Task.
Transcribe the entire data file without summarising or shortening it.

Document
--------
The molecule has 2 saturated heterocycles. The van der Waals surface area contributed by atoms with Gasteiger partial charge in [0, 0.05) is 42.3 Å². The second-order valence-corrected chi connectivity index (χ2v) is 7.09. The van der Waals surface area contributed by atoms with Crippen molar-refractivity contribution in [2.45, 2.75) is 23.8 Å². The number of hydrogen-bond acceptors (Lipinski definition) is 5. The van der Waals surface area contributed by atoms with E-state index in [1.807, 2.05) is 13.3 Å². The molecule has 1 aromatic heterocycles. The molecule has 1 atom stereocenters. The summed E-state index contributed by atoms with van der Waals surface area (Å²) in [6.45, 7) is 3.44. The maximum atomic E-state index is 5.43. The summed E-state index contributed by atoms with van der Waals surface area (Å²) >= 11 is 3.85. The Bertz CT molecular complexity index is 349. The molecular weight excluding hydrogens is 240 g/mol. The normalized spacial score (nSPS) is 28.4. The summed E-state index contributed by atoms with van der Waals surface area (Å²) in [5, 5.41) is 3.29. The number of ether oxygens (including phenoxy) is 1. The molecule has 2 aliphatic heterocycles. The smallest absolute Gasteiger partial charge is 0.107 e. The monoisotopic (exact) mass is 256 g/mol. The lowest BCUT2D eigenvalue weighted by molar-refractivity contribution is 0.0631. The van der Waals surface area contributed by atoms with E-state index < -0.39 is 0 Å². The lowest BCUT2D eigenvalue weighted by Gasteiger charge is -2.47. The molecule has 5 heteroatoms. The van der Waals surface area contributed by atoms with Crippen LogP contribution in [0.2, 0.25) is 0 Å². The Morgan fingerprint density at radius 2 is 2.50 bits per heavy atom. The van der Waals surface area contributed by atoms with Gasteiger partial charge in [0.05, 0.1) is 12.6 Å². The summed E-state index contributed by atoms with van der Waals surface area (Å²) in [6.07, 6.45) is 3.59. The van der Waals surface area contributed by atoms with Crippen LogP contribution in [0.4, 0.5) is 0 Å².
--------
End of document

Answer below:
The molecule has 2 saturated heterocycles. The van der Waals surface area contributed by atoms with Gasteiger partial charge in [0, 0.05) is 42.3 Å². The second-order valence-corrected chi connectivity index (χ2v) is 7.09. The van der Waals surface area contributed by atoms with Crippen molar-refractivity contribution in [2.45, 2.75) is 23.8 Å². The number of hydrogen-bond acceptors (Lipinski definition) is 5. The van der Waals surface area contributed by atoms with E-state index in [1.807, 2.05) is 13.3 Å². The molecule has 1 aromatic heterocycles. The molecule has 1 atom stereocenters. The summed E-state index contributed by atoms with van der Waals surface area (Å²) in [6.45, 7) is 3.44. The maximum atomic E-state index is 5.43. The summed E-state index contributed by atoms with van der Waals surface area (Å²) >= 11 is 3.85. The Bertz CT molecular complexity index is 349. The molecular weight excluding hydrogens is 240 g/mol. The normalized spacial score (nSPS) is 28.4. The summed E-state index contributed by atoms with van der Waals surface area (Å²) in [5, 5.41) is 3.29. The number of ether oxygens (including phenoxy) is 1. The molecule has 2 aliphatic heterocycles. The smallest absolute Gasteiger partial charge is 0.107 e. The monoisotopic (exact) mass is 256 g/mol. The lowest BCUT2D eigenvalue weighted by molar-refractivity contribution is 0.0631. The van der Waals surface area contributed by atoms with E-state index < -0.39 is 0 Å². The lowest BCUT2D eigenvalue weighted by Gasteiger charge is -2.47. The molecule has 5 heteroatoms. The van der Waals surface area contributed by atoms with Crippen LogP contribution in [0.2, 0.25) is 0 Å². The Morgan fingerprint density at radius 2 is 2.50 bits per heavy atom. The van der Waals surface area contributed by atoms with Gasteiger partial charge in [0.05, 0.1) is 12.6 Å². The summed E-state index contributed by atoms with van der Waals surface area (Å²) in [6.07, 6.45) is 3.59. The van der Waals surface area contributed by atoms with Crippen LogP contribution in [0.4, 0.5) is 0 Å².